Paul McStay’s appearance on Sunday at Celtic Park – where the former captain will present the championship trophy to his current successor, Scott Brown – should be a salutary reminder to the club’s newest generation of supporters that glory has to be earned, not bestowed, according to Neil Lennon.
McStay, now 54 and living in Sydney, was nicknamed “Maestro” during a 16-year career in the east end of Glasgow that saw him make 678 appearances, second only to another captain and one-club man, Billy McNeill, who died last month.
A cultivated and unhurried midfielder, McStay scored 72 goals and won three league medals, four in the Scottish Cup and one Scottish League Cup honour with Celtic. Like McNeill, however, McStay had to endure long and barren passages, in his case a total of six seasons with no reward.
In contrast, Brown – who has made 523 appearances for Celtic – has won nine titles and been on the winning side in four Scottish Cup finals and five in the Scottish League Cup. Brown will accept the championship trophy from McStay before Sunday’s final league game at home to Hearts and, if he is part of a winning team against the same opposition in the Scottish Cup final at Hampden Park on May 25, will have skippered the club to an unprecedented third successive domestic treble.
Lennon, though, has been the target for persistent sniping from a section of the Celtic support who regard the team’s performances as below par and who are not favourably disposed to his continued employment after his contract runs out at the end of the month. The critics, of course, were fuelled by the 2-0 defeat by Rangers at Ibrox last Sunday and a performance Lennon admitted was as poor as the team has produced this season.
He nevertheless called for the campaign to be put in an appropriate perspective. “The players had the handbrake on, there’s no question about that,” he said.
“Psychologically, we weren’t there. We did an analysis of the game and it lasted three minutes. We just showed them the first three minutes because that’s the reason we lost the game.
“I can understand it, a little bit. I’ve been there as a champion and lost and in my first year as interim manager, Rangers came to Celtic Park, we beat them 2-1 but they had won the title.
“Maybe it’s because Brendan [Rodgers] has left and I’ve come in that we’re getting analysed to death from game to game. The league was done a week earlier. We won the league comfortably but I read we’d stuttered over the line, which is complete nonsense.”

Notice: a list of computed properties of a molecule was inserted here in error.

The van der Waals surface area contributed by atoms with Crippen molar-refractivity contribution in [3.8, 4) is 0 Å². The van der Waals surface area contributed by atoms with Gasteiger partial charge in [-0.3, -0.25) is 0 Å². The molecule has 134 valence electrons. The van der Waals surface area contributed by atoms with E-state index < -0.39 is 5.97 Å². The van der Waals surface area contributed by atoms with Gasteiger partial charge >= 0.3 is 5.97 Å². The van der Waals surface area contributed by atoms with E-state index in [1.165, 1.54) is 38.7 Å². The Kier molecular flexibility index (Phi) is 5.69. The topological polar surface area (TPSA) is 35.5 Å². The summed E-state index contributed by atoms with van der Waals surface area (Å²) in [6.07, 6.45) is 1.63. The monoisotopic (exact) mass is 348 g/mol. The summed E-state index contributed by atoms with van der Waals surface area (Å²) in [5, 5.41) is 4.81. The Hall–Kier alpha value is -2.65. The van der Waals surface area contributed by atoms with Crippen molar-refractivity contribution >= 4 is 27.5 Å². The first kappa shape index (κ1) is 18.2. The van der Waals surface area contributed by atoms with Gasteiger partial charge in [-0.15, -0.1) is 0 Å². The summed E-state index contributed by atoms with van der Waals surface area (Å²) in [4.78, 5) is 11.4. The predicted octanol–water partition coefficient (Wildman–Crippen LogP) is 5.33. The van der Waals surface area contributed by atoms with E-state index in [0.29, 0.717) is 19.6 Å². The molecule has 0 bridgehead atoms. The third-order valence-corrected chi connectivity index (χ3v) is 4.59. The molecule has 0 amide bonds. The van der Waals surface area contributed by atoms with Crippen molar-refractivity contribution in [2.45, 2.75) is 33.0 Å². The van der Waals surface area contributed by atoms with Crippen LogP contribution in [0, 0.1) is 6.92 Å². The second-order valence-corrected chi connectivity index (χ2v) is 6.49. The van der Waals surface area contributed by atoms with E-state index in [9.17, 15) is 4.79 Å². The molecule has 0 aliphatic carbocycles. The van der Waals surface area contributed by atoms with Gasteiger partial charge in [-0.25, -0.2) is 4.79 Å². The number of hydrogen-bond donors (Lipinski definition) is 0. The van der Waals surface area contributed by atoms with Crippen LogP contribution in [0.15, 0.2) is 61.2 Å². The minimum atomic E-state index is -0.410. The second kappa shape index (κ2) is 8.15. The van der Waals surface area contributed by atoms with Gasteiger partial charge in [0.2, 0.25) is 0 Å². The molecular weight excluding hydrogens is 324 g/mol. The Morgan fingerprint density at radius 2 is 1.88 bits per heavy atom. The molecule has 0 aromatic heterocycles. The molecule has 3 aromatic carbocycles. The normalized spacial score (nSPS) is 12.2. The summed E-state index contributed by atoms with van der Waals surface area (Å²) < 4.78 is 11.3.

Celtic’s eighth successive title was secured against a background of speculation about possible successors, including Rafa Benitez, Jose Mourinho, Claudio Ranieri and Slaven Bilic. Asked if he believed that younger Celtic fans had become spoiled by continual success and that social media played its part in the disenchantment, Lennon said: “Absolutely spot on. It’s the new age, the new breed.
“I’ve been here since 2000 and we’ve won 14 league titles and I’ve been involved in 10 whether it be as a player, coach or manager. We won them all comfortably.
“I lost four and they all went to the last day, so there’s no reason for me to sit here – or anyone else for that matter – and think that I can’t do the job because the evidence is there that I quite plainly can. But if there are doubts, they are the ones with the doubts, not me.
“There is a new breed of fan on social networks, it’s not the real world. It’s not my world. I deal in the real world and theirs is a knee-jerk world of unrealistic expectations.”
Having earlier told broadcast media that such demands were a sign of “immaturity”, Lennon was promptly a target for further criticism, with one podcaster calling his comments “clumsy” and “highly patronising”, adding that the split among supporters on the issue was not specific to one generation.
When it was suggested that he could see Celtic to a third treble and not keep his job, Lennon agreed. “Yeah, absolutely. It’s the fans’ club, it’s not mine,” he said.
“This is the world we’re living in. Barcelona could win the double but a lot of their fans are calling for Ernesto Valverde’s head because they got knocked out of the semi-finals of the Champions League.
“Expectations, whatever you want to call it, are sometimes unrealistic. But it’s the modern-day fan. It’s fast food – they want the next thing very quickly and it’s not the real world. They want the glamour name, a lot of them. Whether that would guarantee success is another matter.”
And, in characteristically combative fashion, Lennon brought his argument to a climax by aiming a barb at Celtic’s arch-foes on the other side of the city. “Rangers brought in a big name this year,” he said. “They’ve got no trophies to show for it – so it doesn’t guarantee it.”